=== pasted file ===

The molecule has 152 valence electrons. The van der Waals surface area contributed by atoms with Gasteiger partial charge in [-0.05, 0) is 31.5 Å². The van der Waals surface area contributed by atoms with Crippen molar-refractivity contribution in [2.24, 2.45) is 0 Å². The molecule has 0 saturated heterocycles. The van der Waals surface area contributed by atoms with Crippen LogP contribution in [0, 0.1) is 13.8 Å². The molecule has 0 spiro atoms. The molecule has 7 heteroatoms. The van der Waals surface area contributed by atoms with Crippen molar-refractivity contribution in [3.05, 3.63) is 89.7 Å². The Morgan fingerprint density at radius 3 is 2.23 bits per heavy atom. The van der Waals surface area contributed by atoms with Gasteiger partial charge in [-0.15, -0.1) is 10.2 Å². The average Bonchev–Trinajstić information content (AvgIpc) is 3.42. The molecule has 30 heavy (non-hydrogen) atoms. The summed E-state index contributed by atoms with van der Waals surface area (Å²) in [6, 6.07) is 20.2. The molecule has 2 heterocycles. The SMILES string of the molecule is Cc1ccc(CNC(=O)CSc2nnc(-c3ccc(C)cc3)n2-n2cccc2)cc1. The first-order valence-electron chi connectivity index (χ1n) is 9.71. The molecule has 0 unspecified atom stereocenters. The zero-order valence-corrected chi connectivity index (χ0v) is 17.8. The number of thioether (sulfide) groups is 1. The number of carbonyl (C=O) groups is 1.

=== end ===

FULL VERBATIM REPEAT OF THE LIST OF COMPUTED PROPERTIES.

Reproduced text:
The molecule has 152 valence electrons. The van der Waals surface area contributed by atoms with Gasteiger partial charge in [-0.05, 0) is 31.5 Å². The van der Waals surface area contributed by atoms with Crippen molar-refractivity contribution in [2.24, 2.45) is 0 Å². The molecule has 0 saturated heterocycles. The van der Waals surface area contributed by atoms with Crippen LogP contribution in [0, 0.1) is 13.8 Å². The molecule has 0 spiro atoms. The molecule has 7 heteroatoms. The van der Waals surface area contributed by atoms with Crippen molar-refractivity contribution in [3.05, 3.63) is 89.7 Å². The Morgan fingerprint density at radius 3 is 2.23 bits per heavy atom. The van der Waals surface area contributed by atoms with Gasteiger partial charge in [-0.15, -0.1) is 10.2 Å². The average Bonchev–Trinajstić information content (AvgIpc) is 3.42. The molecule has 30 heavy (non-hydrogen) atoms. The summed E-state index contributed by atoms with van der Waals surface area (Å²) in [6, 6.07) is 20.2. The molecule has 2 heterocycles. The SMILES string of the molecule is Cc1ccc(CNC(=O)CSc2nnc(-c3ccc(C)cc3)n2-n2cccc2)cc1. The first-order valence-electron chi connectivity index (χ1n) is 9.71. The molecule has 0 unspecified atom stereocenters. The zero-order valence-corrected chi connectivity index (χ0v) is 17.8. The number of thioether (sulfide) groups is 1. The number of carbonyl (C=O) groups is 1.